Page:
By Roy Fuchs
Schools Superintendent Colleen Palmer addresses the Westport Sunrise Rotary Club today. (CLICK TO ENLARGE) Roy Fuchs for WestportNow.com
Westport Schools Superintendent Colleen Palmer told the Westport Sunrise Rotary Club today she is recommending additional safety steps following this week’s incident involving a student who threatened violence at Staples High School.
“The safety and security of our students comes before anything else,” she said at the club’s weekly breakfast meeting at the Westport Inn.
Were it not for a proactive student who heard something upsetting and reported it, “We might have been in a really different place,” Palmer said. She also praised the response of the Police Department.
Palmer said that Westport had invested tremendous resources in upgrading the outsides of the buildings, in communications, and in security personnel long before she arrived, many of the steps taken after the Sandy Hook shootings in December 2012.
Moving forward, she said she plans to do three things. One is to seek funding to harden building perimeters, “to buy time for the police to come and neutralize the intruder.”
A second is to strengthen programs addressing students’ social and emotional health, even at the elementary level. She talked about growing mental health concerns, about the stress many students feel, and about being disenfranchised.
Palmer noted the growing level of violence in society, attendant to many video games, movies and to TV programming that are also factors in creating the irrational mindset behind attacks contemplated or carried out like those at Staples, in Newtown, and Parkland.
Third, Palmer said she proposed a School Resource Officer (SRO) to the Board of Education last fall and discussed it at this week’s Board of Education meeting.
She said she plans to have the first assigned to Staples because statistics show that high schools are where the greatest threat is.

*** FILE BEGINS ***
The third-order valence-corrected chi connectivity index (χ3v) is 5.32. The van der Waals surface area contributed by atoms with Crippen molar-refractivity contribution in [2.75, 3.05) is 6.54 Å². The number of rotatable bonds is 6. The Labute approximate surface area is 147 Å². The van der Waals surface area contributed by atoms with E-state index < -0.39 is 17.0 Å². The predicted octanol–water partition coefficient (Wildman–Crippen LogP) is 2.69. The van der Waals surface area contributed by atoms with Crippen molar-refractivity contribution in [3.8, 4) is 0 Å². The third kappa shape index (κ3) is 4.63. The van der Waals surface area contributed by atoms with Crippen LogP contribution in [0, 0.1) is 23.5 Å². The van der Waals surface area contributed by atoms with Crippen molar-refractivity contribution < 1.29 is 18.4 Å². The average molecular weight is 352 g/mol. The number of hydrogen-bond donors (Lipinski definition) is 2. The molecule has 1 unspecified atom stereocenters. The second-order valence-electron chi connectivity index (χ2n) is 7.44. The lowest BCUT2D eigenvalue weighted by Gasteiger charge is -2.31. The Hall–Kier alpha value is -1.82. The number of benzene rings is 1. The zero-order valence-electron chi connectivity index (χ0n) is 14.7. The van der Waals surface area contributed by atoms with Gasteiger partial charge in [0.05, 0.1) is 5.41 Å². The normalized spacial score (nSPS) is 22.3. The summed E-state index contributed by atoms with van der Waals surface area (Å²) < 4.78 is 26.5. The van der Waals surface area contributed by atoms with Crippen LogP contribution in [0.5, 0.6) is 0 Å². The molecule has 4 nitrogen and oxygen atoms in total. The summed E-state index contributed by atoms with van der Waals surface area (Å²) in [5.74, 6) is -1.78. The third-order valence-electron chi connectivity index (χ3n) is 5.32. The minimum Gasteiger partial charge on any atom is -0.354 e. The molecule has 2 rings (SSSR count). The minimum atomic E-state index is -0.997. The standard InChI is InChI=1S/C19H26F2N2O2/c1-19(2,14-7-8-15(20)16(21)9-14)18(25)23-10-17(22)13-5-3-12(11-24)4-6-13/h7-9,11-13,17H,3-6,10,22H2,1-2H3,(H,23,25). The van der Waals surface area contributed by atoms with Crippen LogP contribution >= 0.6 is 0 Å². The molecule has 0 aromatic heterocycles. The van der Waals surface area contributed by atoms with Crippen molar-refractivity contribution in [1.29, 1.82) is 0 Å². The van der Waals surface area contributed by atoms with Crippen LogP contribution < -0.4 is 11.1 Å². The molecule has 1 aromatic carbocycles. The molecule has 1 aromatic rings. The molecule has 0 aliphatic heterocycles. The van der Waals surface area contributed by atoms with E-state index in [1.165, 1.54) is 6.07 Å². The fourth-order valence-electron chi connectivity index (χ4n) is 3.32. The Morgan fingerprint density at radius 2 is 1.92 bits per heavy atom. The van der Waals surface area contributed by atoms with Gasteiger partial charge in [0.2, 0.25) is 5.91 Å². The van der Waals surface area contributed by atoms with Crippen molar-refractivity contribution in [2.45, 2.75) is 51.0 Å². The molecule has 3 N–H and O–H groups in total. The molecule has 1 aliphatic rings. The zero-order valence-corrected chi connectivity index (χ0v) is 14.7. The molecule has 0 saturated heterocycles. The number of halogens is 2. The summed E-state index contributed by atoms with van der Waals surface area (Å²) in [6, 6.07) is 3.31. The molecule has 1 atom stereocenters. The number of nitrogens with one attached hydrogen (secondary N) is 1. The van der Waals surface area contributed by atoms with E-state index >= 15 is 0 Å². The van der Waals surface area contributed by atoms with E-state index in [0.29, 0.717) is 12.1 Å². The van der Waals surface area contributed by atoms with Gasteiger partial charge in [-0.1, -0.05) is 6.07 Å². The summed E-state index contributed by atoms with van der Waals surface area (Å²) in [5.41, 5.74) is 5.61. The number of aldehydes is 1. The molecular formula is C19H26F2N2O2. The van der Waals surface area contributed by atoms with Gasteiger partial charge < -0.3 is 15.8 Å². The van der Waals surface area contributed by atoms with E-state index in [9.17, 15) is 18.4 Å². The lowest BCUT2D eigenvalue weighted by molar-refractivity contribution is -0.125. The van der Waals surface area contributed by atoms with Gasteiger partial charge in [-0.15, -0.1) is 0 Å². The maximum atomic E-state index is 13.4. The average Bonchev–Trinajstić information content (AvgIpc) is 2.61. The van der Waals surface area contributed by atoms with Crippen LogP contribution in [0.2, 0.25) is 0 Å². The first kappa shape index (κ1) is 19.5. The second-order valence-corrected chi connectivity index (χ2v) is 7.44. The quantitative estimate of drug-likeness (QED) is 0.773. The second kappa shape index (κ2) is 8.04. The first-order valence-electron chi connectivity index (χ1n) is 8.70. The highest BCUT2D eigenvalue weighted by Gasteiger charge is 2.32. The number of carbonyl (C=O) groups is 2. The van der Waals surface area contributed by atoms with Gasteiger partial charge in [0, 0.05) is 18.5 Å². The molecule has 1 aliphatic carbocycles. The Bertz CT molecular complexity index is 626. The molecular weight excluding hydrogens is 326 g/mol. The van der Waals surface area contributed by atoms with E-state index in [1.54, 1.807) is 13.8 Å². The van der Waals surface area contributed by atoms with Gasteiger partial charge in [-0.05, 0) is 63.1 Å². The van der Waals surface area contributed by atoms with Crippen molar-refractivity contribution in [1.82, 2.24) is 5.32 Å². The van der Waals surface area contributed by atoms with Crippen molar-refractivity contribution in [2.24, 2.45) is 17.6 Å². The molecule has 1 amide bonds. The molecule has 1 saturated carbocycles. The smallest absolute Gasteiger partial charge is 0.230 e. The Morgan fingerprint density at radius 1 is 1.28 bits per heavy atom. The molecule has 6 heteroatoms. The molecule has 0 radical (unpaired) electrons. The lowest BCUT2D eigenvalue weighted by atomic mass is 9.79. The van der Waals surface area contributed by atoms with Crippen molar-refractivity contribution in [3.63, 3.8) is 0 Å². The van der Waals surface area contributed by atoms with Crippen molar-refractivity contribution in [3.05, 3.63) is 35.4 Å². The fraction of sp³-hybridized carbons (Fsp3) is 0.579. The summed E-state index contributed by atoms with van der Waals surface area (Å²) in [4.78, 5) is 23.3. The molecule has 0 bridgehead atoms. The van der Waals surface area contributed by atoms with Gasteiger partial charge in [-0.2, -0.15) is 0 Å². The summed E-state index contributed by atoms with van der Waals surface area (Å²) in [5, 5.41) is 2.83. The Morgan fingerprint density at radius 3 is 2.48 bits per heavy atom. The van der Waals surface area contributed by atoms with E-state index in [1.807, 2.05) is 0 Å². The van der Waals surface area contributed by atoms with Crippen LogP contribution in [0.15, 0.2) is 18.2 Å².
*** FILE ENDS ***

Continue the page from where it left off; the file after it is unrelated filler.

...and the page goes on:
Palmer said she has worked with SROs for 20 years, and that Westport is the only district in the area that does not have one.
SROs are hand picked by the administration and the police, she said. They are officers who can build a strong relationship with students and administrators, and who become a part of the school by participating in school events and activities.
The attack threat, she said, is “typically internal. “
“(It’s) someone who’s been in your school, who feels disenfranchised, who has a mental illness and access to weapons,” she said. “He feels that suicide is his way out… I’m going to shoot as many people as I can because I’m going to die anyway.”
In the event of an attack, “we’ll lock down.” Palmer said. “The SRO will go in, and engage the shooter in a firefight with a trained officer.”
Access to guns is a serious issue, she said, adding: “We need to figure out what’s common sense gun control… I don’t know any hunter who uses an AR-15 to shoot a deer.”
And she said she “doesn’t endorse teachers being armed.”
Palmer said she is happy that the press will not identify students involved in such incidents, and so deprive the shooter of any notoriety.
Yet it was pointed out by a club member that by the next day most everyone knew the identity of the Staples student involved, either by word of mouth or from social media.
Palmer said today’s students “are smart, they are mature, they know what’s going on,” and that “We (in Westport) have the smartest student body in the entire world.”